Showing Collections: 1 - 17 of 17
The collection documents American Jewish Committee’s efforts to combat all forms of discrimination against the Jews in the United States. Additionally, there are materials pertaining to AJC’s work regarding other minority groups in the United States. The collection offers researchers a unique chance to see how and what was done prior to the changes in public opinion and civic and legal laws. The American Jewish Committee Records, Subject Files consists of materials created by executive offices, departments, local offices and chapters of the Committee concerning a variety of matters; foremost Jewish civil and religious rights, immigration, and the Holocaust.
Correspondence, including letters from Leo Baeck, Salo Baron, Julie Braun-Vogelstein, Martin Buber, Werner Cahnmann, Max Dienemann, Ismar Elbogen, Erich Fromm, Hermann Fürnberg, Nahum Glatzer, Nahum Goldmann, Max Gruenewald, Max Grunwald, Siegfried Guggenheim, Ernest Jones, Hermann Kesten, Guido Kisch, Adolf Kober, Franz Kobler, Joachim Prinz, Lessing Rosenwald, Ingrid Warburg, Alma Mahler-Werfel, and Franz Werfel.
The collection consists of research materials collected by Daniel Horn on anti-Semitism, ritual murder cases, etc. in Austria and specifically in Vienna, as well as on Zionism. The materials include Horn’s notes, excerpts from various publications, many manuscripts and a large amount of clippings, all either in original form or in photocopies.
The collection is comprised of photographs of various provenances related to the lives of Jewish displaced persons (DPs) in the period immediately following the Second World War, from 1945 to 1952. The photographs pertain to DP camps and communities in the Allied occupation zones in Germany, Austria, and Italy, primarily those established by the American and British military, and administered by the United Nations Relief and Rehabilitation Administration, and, later, the International Refugee Organization. Diverse aspects of daily life among the DPs are depicted, such as school, work, recreation, and vocational training, including many activities sponsored by Jewish voluntary organizations, especially World ORT and the American Jewish Joint Distribution Committee. Also depicted are cultural activities such as theater, children’s performances, Jewish holiday celebrations and parades, and commemorative events honoring those who died in the Holocaust. The photographs capture leaders of the Jewish DP zonal and camp committees, DP police, and Zionist living collectives (kibbutzim), as well as notable military, political, and cultural personalities of the period, such as Lucius D. Clay, Fiorello LaGuardia, David Ben-Gurion, Yitzhak Gruenbaum, and H. Leivick. The photographs also reflect political and historical developments, including the major congresses of the DP leaderships in Germany, Austria, and Italy; protest demonstrations concerning British policies regulating immigration to Palestine; and events held upon the founding of the state of Israel in 1948.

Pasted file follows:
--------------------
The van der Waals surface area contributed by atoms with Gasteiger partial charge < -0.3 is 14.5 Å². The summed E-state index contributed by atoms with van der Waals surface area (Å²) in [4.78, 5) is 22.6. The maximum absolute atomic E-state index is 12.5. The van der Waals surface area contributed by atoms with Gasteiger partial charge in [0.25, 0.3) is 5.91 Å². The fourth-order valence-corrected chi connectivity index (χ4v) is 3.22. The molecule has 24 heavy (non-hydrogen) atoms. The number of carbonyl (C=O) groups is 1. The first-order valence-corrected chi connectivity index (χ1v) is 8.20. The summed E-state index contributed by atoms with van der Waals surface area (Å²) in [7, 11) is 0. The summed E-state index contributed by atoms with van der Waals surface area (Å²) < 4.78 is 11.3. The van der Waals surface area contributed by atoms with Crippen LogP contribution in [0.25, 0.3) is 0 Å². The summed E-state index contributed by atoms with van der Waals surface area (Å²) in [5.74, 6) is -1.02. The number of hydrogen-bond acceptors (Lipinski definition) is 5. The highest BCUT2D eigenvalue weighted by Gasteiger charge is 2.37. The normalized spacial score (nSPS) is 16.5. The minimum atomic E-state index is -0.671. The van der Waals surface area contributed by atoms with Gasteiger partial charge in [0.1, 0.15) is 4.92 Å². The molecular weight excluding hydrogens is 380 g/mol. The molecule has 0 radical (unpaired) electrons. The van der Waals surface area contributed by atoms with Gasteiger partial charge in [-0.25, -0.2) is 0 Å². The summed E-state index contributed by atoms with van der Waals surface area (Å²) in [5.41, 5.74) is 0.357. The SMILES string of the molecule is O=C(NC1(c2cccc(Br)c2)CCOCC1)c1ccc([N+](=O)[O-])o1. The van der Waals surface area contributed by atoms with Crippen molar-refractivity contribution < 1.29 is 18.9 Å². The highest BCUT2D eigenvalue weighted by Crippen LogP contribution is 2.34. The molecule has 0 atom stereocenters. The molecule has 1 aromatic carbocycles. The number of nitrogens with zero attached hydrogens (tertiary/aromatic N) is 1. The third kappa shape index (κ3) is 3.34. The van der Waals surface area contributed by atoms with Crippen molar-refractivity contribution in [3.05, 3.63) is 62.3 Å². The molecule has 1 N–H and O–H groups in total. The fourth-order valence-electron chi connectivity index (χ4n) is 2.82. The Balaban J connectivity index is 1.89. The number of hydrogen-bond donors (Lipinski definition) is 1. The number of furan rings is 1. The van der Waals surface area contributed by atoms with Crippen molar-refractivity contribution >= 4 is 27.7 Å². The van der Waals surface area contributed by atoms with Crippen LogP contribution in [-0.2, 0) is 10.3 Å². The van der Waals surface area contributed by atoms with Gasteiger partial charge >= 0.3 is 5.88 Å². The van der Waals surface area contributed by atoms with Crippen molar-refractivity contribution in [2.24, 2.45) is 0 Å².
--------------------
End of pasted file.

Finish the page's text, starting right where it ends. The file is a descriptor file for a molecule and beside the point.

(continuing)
This collection of posters includes approximately 1,000 rare or unique items pertaining to over 100 displaced persons (DP) camps and centers in Germany, Austria, and Italy, dating primarily from 1946 to 1952. Comprised of approximately 60% handpainted and 40% printed items, it includes posters produced by diverse Jewish groups within individual camps, such as administrative and cultural committees, sports clubs, Zionist and religious groups, and landsmanshaftn; as well as organizations active throughout the camps, including the Jewish central committees in the respective countries, the World ORT Union, the American Jewish Joint Distribution Committee, the Jewish National Fund, and the Jewish Agency. A small number of items also document activities of the revived Jewish communities in the city centers of Munich and Vienna. Many of the posters use not only language but also color, graphic design, and pictorial and figurative elements to engage their audience with calls to entertainment, lectures, protests, and commemorations.
Folder 1 contains the Questionnaire of the Austrian Heritage Collection at the Leo Baeck Institute and additional biographical documents. Vital documents include birth certificates, residency permits, military documents, and other related documents stemming from the war years in Cernauti / Czernowitz. There are also documents relating to his attempts to emigrate from Romania, an honorary diploma, correspondence relating to emigration and exhibitions, his parents' death certificates and other post-World War II Romanian and American identification documents.
This highly diverse collection contains material of various sources, times, and genres, from Germany, Austria, Eastern Europe and Argentina. The documents included range from correspondence, such as letters, postcards or telegrams, to emigration documents, such as ship lists and permits, to vital records, such as family registers, various certificates and awards, to a number of small publications, such as brochures, programs and clippings. There is also a number of Jewish devotionals, including Yahrzeit calendars, religious graphics and prayer manuals, as well as some ephemera.
'Schulnachricht' concerning Herta Deutsch (maiden name) issued by Allgemeine Volksschule f. Maedchen, Wolfgang Schmaelzlgasse 15, 1020 Vienna, on July 15th 1922; school certificate issued by Oeffentliches Reform-Realgymnasium f. Maedchen, 1020 Vienna, in July 5th 1924; 'Belegschein' concerning studies in Allgemeine Musikgeschichte (Prof. Lach) at the University of Vienna issued in Oct. 16th 1931